3.1.2 Nozzle

The Potter Bot Micro 10 comes with a range of four anodized aluminium nozzles (3, 4, 5, and 6 mm). However, 3D printing with salt mixtures revealed that only the 6 mm nozzle was appropriate as smaller nozzle sizes caused clogging. Due to an increased instability of the clay caused by adding salt (see 2.2 Experimental study 2: Salt Cylinder) narrower layers resulted in shaky and collapsing test cylinders. Material mixtures with sand components (sand grain between 0.1 and 0.4 mm) caused immediate clogging even with the 6 mm nozzle. Sand grains (in combination with clay and salt) interlocked immediately as pressure on the nozzle was increased.

3.1.3 Printed Layer Height

All test cylinders were printed with a layer height of 1.5 mm since thinner layer heights resulted in the overlapping of material. In relation to the print speed and nozzle size the salt-mixtures were too rough to print clean layers and therefore the material was pushed outwards significantly, increasing the layer width as a consequence. Thicker layers resulted in lack of contact between the each other and led to unsatisfactory test prints.

Additionally, we carried out tests printing with “falling infill”. The Z height was moved upwards by about 200 mm in the source code so that the salt-mixture fell into a prepared mould placed on the printing bed. The shape of the mould needed to match the print bed dimensions but could be individually modified in height.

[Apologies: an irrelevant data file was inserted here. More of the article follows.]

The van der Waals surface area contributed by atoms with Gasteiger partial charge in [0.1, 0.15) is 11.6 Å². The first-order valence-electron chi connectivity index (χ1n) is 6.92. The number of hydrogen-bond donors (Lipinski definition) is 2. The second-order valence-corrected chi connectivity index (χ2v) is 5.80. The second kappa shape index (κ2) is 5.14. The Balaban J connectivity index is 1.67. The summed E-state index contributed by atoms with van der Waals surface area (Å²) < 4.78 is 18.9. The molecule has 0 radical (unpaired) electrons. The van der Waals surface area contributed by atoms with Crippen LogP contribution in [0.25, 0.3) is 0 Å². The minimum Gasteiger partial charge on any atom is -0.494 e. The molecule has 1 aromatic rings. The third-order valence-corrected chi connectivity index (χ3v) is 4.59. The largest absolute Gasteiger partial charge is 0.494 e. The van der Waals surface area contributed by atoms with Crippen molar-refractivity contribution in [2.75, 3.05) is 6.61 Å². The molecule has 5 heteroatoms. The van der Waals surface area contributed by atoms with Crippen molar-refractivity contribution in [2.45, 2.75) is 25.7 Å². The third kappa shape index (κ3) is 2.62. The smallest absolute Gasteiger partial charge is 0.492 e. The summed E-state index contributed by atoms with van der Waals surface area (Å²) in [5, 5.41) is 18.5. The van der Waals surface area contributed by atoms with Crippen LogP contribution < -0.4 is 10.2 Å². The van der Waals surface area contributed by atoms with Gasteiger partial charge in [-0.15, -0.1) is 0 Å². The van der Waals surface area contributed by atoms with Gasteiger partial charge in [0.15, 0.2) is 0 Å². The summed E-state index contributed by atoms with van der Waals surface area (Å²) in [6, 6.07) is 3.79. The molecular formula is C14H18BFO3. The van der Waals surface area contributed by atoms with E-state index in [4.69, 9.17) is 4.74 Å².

3.1.4 Printing with Inclination

Several tests were made with different material-mixtures. However, the recommended inclination for PLA (Polylactic Acid, most commonly used for small scale 3D printing) of 45° could not be achieved with any of these. When increasing the salt-ratio the mixtures became more and more fragile and therefore the maximum inclination achieved was approximately 20° (depending on the complexity of the shape as well as the water and salt content).

3.1.5 Replacing Printing Material

Changing the printing material requires demounting and replacing the cylinder, including the removal of the top-part (motor with threaded rod and plate for material compression) and bottom-part (component with nozzle) of the cylinder attachments, each connected with eight screws. Since the cylinder material capacity is limited to 1000 ml, larger 3D prints had to be paused while the material was refilled. The cylinder position needed to be marked manually to retrieve the exact Z position of the nozzle and the tracing of the refill had to be done by hand since the main print program could not be resumed once paused. This caused discontinuity within the shape as well as of the material finish which was taken into consideration for the material thickness and the design. Larger models needed a wall-thickness of a minimum of 25–40 mm to enable the precise continuation of the print with the second refill.

3.1.6 Printing Scale

The maximum printing envelope, described by the manufacturer as X-280 mm, Y-265 mm and Z-305 mm could not be fully utilized in any of the test-prints. Only prints with maximum dimensions of X-250 mm, Y-250 mm and Z-250 mm showed positive results. We observed that large prints approaching the print size limits became inaccurate at the edges. However, in most test-prints it was the material mixtures that limited the overall model dimensions and not the printer. The 3D prints progressively deformed with higher salt ratios in the mixtures and when increasing the overall printing height.